7 tips to prepare for chemotherapy

If you read my previous post 'Chemotherapy - week 1', you will know that my mother, I and my sisters (I had to draft in help!) learnt a lot during the first week of chemotherapy.  I don't want what we learnt to be in vain so I'm going to share some tips that will hopefully make life that little bit easier for someone undergoing chemotherapy or caring for someone that is undergoing treatment.  I want to forewarn you that this post may be graphic and a little scary but I really wish there had been more information available online on how chemotherapy really is and preparations that I could have done beforehand.
  1. Buy the necessary equipment to alleviate some of the stress and strain.  We were emotionally prepared but boy were we under prepared in terms of tools and equipment!  My advice would be to read the side effects pertaining to the chemotherapy relevant to the person you're caring for and, as a minimum, assume that the top 5 will affect them and think about what would help to alleviate some of the stress and strain.  For example:
    • Disposable vomit bowls
    • Hypoallergenic face and body wipes that are sensitive to the skin
    • Mattress protectors 
    • Food in the fridge for that week
    • Pre-prepare simple meals and have them on stand by
  2. Clear your calender.  Obviously, my mother knew her week would be consumed by chemotherapy shortly after treatment.  In reality, it will span the course of her treatment and will consume the lives of not only the person having chemotherapy but the lives of those that they live with too.  You should make preparations to that effect.  For example, speak to your place of work openly about any changes to working patterns and as a minimum, the need for flexibility during the course of the treatment and perhaps a few weeks afterwards.  
  3. Trust your instincts.  Booklets and leaflets can only ever tell you so much - trust your instincts. Only you can know your body, what feels right and what does not feel right.  If you feel like something is not right, then phone the number which the team who administer chemotherapy advise you to.  Most likely you are right!  If you are wrong, then you will have no regrests.
  4. Ask for help from friends and relatives in advance or at any time.  You won't be able to do everything, physically or mentally.  You do not want to burn out as that will not be conducive to either you or the person you are caring for.  Ask a friend or family member to take over whilst you have a short respite.  Re-charge, get some sleep and make every second that you spend looking after the person you love, productive.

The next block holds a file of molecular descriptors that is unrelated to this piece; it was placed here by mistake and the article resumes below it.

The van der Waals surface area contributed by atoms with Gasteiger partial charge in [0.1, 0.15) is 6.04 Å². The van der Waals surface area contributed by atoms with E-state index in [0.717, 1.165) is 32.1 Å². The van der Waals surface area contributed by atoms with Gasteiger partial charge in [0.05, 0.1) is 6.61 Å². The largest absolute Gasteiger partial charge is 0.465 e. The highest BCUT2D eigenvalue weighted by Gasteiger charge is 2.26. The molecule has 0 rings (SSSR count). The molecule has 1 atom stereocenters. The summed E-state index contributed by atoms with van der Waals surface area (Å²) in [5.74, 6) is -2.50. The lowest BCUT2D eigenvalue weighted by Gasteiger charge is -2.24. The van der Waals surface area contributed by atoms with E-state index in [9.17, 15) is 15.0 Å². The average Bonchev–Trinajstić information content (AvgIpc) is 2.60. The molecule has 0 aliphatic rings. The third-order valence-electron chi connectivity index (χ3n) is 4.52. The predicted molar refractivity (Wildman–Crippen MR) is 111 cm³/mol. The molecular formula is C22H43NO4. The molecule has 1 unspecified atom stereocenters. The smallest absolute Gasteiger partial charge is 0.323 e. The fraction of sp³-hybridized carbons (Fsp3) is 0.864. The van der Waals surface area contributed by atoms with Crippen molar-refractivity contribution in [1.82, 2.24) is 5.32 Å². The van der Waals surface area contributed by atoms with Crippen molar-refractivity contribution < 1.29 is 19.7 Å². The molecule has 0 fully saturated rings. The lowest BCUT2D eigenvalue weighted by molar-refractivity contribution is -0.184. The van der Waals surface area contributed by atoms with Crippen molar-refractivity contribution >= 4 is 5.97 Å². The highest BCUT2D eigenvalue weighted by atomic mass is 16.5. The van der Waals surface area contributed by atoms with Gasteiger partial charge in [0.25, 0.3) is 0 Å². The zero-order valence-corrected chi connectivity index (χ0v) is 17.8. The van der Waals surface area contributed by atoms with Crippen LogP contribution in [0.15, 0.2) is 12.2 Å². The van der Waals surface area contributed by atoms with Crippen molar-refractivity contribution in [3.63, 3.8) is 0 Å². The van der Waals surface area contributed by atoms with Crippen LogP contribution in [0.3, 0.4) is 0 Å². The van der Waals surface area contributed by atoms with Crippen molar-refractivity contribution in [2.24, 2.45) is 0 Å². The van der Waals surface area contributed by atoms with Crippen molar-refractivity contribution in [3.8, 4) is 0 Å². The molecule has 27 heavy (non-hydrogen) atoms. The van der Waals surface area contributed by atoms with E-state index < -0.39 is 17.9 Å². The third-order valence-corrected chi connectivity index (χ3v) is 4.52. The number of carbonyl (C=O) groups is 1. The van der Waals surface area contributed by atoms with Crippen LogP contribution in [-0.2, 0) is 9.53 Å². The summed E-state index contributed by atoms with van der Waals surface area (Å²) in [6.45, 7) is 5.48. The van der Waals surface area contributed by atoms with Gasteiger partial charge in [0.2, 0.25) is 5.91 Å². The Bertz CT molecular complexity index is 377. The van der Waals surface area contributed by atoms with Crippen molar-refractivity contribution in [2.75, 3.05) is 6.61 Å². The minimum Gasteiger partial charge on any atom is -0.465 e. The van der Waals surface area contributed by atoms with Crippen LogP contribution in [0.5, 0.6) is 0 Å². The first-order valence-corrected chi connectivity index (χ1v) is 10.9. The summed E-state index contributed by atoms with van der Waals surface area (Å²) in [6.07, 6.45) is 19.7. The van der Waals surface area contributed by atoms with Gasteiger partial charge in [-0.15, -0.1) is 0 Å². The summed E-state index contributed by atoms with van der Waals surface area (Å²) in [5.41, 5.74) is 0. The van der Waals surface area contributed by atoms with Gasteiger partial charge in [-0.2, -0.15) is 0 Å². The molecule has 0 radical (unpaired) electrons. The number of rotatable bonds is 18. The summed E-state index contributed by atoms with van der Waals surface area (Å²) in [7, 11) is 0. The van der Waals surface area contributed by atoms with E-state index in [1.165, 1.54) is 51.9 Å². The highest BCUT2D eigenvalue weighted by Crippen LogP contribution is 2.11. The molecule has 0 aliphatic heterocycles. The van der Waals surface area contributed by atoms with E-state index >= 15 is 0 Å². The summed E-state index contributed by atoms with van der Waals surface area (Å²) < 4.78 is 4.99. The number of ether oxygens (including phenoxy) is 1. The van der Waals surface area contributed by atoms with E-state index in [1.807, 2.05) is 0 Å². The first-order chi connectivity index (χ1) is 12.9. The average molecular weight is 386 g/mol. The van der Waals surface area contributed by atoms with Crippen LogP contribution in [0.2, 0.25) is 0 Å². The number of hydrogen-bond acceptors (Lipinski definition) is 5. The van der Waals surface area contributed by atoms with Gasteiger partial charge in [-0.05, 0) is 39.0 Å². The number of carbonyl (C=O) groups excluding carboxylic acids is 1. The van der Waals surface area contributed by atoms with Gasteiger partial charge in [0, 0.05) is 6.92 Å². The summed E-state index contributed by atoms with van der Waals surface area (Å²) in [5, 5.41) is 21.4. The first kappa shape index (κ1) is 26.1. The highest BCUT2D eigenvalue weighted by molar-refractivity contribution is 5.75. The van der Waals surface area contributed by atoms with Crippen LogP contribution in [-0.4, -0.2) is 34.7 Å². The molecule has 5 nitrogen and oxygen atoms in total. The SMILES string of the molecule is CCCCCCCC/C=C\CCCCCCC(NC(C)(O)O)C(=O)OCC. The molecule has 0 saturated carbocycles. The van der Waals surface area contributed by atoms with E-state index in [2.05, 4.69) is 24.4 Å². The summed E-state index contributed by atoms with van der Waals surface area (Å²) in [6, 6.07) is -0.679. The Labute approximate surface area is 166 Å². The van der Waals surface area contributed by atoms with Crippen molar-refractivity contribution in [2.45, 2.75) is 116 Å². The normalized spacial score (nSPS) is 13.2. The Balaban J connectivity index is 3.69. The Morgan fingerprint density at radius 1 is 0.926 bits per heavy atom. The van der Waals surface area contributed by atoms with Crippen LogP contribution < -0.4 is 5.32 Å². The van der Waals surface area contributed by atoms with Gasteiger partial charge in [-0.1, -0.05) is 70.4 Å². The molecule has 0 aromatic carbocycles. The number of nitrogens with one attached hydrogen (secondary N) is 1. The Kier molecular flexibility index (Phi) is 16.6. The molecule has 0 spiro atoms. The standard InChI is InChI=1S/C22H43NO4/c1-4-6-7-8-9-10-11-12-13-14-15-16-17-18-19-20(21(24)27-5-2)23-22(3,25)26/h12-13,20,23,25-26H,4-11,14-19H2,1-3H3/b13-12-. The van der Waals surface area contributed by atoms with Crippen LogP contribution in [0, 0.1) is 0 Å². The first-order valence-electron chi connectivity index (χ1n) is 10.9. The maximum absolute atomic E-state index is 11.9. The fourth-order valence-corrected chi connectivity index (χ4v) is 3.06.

5. Encouragement.  Being there, with soothing words, will be more helpful than you will ever know.  We all know the feeling, at the point at which we feel like we want to vomit, we start to shake and beome scared.  This is the body's way of reacting to this foreign and uncontrollable act and being alone during this act, is not nice.  Letting someone know that they are not alone, will altogether soothe and calm a person down.  
  6. Motivation and goals.  Nobody enjoys a stay at the hospital, especially lengthy overnight admissions.  The hours are long, its boring and you just don't feel well in general.  I would recommend setting small and manageable goals to motivate both the person you're caring for and yourself.  They should be small, manageable goals that are realistic such as drinking x glasses of water or moving from the bed to a chair.  Discuss what you think is manageable together at the start of the day, nothing too strenous as you want to feel a sense of accomplishment at the end of the day and not dejected.
  7. Ask questions.  Doctor's use long words and talk easily about procedures that may worry or frightem you so when talking to your doctor, it's very easy to just leave everything to them.  I would encourage you to ask your doctor questions of anything you don't understand.  Take notes.  Guide them in their treatment of you by questioning decisions.  Ask your doctor what your care/ treatment plan is and this will drive point 6, your individual daily goals and motivation.  For example, if the doctor wants to stabilise your urine levels, ask them what the goal is and how you can assist with that, such as drinking more water.  This can alleviate some of the frustration that people often feel with hospital admissions.
Let me know if these tips are helpful in any way.  I'd also love to hear of any great ideas you ahve to help my mum and I through chemotherapy.



Popular Posts